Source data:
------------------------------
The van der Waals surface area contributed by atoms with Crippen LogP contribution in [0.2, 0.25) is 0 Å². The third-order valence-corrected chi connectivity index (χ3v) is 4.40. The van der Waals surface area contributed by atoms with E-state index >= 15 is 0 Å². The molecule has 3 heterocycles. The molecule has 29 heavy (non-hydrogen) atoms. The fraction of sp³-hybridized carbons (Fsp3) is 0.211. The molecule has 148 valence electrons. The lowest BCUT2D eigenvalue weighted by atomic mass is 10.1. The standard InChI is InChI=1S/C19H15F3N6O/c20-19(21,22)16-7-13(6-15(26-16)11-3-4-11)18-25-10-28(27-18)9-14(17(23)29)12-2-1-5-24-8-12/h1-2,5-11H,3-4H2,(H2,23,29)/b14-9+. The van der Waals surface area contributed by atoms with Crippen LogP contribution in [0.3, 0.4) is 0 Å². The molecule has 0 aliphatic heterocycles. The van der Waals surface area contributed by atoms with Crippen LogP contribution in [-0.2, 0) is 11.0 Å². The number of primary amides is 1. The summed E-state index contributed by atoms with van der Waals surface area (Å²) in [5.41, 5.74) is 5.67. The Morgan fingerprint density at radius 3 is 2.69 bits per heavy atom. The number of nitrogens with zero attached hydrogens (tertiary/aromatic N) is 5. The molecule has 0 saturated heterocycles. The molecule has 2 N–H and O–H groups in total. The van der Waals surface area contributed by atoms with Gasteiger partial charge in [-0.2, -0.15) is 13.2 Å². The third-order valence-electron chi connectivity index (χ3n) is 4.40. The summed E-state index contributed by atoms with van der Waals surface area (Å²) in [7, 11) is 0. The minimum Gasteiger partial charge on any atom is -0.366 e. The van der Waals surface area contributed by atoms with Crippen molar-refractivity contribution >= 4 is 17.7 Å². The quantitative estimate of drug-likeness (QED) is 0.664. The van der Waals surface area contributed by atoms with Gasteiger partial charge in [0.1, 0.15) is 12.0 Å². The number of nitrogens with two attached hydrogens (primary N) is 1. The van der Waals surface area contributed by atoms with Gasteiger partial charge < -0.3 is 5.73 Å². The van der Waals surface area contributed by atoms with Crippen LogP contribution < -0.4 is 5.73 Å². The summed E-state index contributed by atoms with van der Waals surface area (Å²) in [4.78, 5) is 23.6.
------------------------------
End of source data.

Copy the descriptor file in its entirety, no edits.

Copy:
The van der Waals surface area contributed by atoms with Crippen LogP contribution in [0.2, 0.25) is 0 Å². The third-order valence-corrected chi connectivity index (χ3v) is 4.40. The van der Waals surface area contributed by atoms with E-state index >= 15 is 0 Å². The molecule has 3 heterocycles. The molecule has 29 heavy (non-hydrogen) atoms. The fraction of sp³-hybridized carbons (Fsp3) is 0.211. The molecule has 148 valence electrons. The lowest BCUT2D eigenvalue weighted by atomic mass is 10.1. The standard InChI is InChI=1S/C19H15F3N6O/c20-19(21,22)16-7-13(6-15(26-16)11-3-4-11)18-25-10-28(27-18)9-14(17(23)29)12-2-1-5-24-8-12/h1-2,5-11H,3-4H2,(H2,23,29)/b14-9+. The van der Waals surface area contributed by atoms with Crippen LogP contribution in [0.3, 0.4) is 0 Å². The molecule has 0 aliphatic heterocycles. The van der Waals surface area contributed by atoms with Crippen LogP contribution in [-0.2, 0) is 11.0 Å². The number of primary amides is 1. The summed E-state index contributed by atoms with van der Waals surface area (Å²) in [5.41, 5.74) is 5.67. The Morgan fingerprint density at radius 3 is 2.69 bits per heavy atom. The number of nitrogens with zero attached hydrogens (tertiary/aromatic N) is 5. The molecule has 0 saturated heterocycles. The molecule has 2 N–H and O–H groups in total. The van der Waals surface area contributed by atoms with Gasteiger partial charge in [-0.2, -0.15) is 13.2 Å². The third-order valence-electron chi connectivity index (χ3n) is 4.40. The summed E-state index contributed by atoms with van der Waals surface area (Å²) in [7, 11) is 0. The minimum Gasteiger partial charge on any atom is -0.366 e. The van der Waals surface area contributed by atoms with Crippen molar-refractivity contribution >= 4 is 17.7 Å². The quantitative estimate of drug-likeness (QED) is 0.664. The van der Waals surface area contributed by atoms with Gasteiger partial charge in [0.1, 0.15) is 12.0 Å². The number of nitrogens with two attached hydrogens (primary N) is 1. The van der Waals surface area contributed by atoms with Gasteiger partial charge < -0.3 is 5.73 Å². The van der Waals surface area contributed by atoms with Crippen LogP contribution < -0.4 is 5.73 Å². The summed E-state index contributed by atoms with van der Waals surface area (Å²) in [4.78, 5) is 23.6.